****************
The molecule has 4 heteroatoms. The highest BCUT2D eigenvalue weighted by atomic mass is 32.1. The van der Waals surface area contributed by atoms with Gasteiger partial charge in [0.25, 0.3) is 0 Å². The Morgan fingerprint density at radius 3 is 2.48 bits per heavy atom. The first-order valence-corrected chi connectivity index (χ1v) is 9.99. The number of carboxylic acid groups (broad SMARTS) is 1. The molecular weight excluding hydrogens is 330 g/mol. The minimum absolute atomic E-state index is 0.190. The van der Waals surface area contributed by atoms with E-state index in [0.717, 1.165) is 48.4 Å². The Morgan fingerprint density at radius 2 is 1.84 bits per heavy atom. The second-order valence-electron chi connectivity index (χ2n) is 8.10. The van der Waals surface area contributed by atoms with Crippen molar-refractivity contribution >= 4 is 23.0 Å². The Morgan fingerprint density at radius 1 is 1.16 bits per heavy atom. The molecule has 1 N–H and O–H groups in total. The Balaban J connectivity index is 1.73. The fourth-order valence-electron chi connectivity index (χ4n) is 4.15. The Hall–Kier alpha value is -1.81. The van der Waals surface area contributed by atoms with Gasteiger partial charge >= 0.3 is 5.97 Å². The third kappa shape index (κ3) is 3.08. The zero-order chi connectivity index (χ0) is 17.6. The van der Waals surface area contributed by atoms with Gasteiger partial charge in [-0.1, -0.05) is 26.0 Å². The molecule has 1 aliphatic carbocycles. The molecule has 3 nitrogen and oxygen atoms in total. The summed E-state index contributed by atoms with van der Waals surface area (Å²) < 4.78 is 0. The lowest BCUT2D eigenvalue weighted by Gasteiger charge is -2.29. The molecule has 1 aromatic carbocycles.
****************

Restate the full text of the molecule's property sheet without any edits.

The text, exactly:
The molecule has 4 heteroatoms. The highest BCUT2D eigenvalue weighted by atomic mass is 32.1. The van der Waals surface area contributed by atoms with Gasteiger partial charge in [0.25, 0.3) is 0 Å². The Morgan fingerprint density at radius 3 is 2.48 bits per heavy atom. The first-order valence-corrected chi connectivity index (χ1v) is 9.99. The number of carboxylic acid groups (broad SMARTS) is 1. The molecular weight excluding hydrogens is 330 g/mol. The minimum absolute atomic E-state index is 0.190. The van der Waals surface area contributed by atoms with E-state index in [0.717, 1.165) is 48.4 Å². The Morgan fingerprint density at radius 2 is 1.84 bits per heavy atom. The second-order valence-electron chi connectivity index (χ2n) is 8.10. The van der Waals surface area contributed by atoms with Crippen molar-refractivity contribution >= 4 is 23.0 Å². The Morgan fingerprint density at radius 1 is 1.16 bits per heavy atom. The molecule has 1 N–H and O–H groups in total. The Balaban J connectivity index is 1.73. The fourth-order valence-electron chi connectivity index (χ4n) is 4.15. The Hall–Kier alpha value is -1.81. The van der Waals surface area contributed by atoms with Gasteiger partial charge >= 0.3 is 5.97 Å². The third kappa shape index (κ3) is 3.08. The zero-order chi connectivity index (χ0) is 17.6. The van der Waals surface area contributed by atoms with Gasteiger partial charge in [-0.1, -0.05) is 26.0 Å². The molecule has 1 aliphatic carbocycles. The molecule has 3 nitrogen and oxygen atoms in total. The summed E-state index contributed by atoms with van der Waals surface area (Å²) < 4.78 is 0. The lowest BCUT2D eigenvalue weighted by Gasteiger charge is -2.29. The molecule has 1 aromatic carbocycles.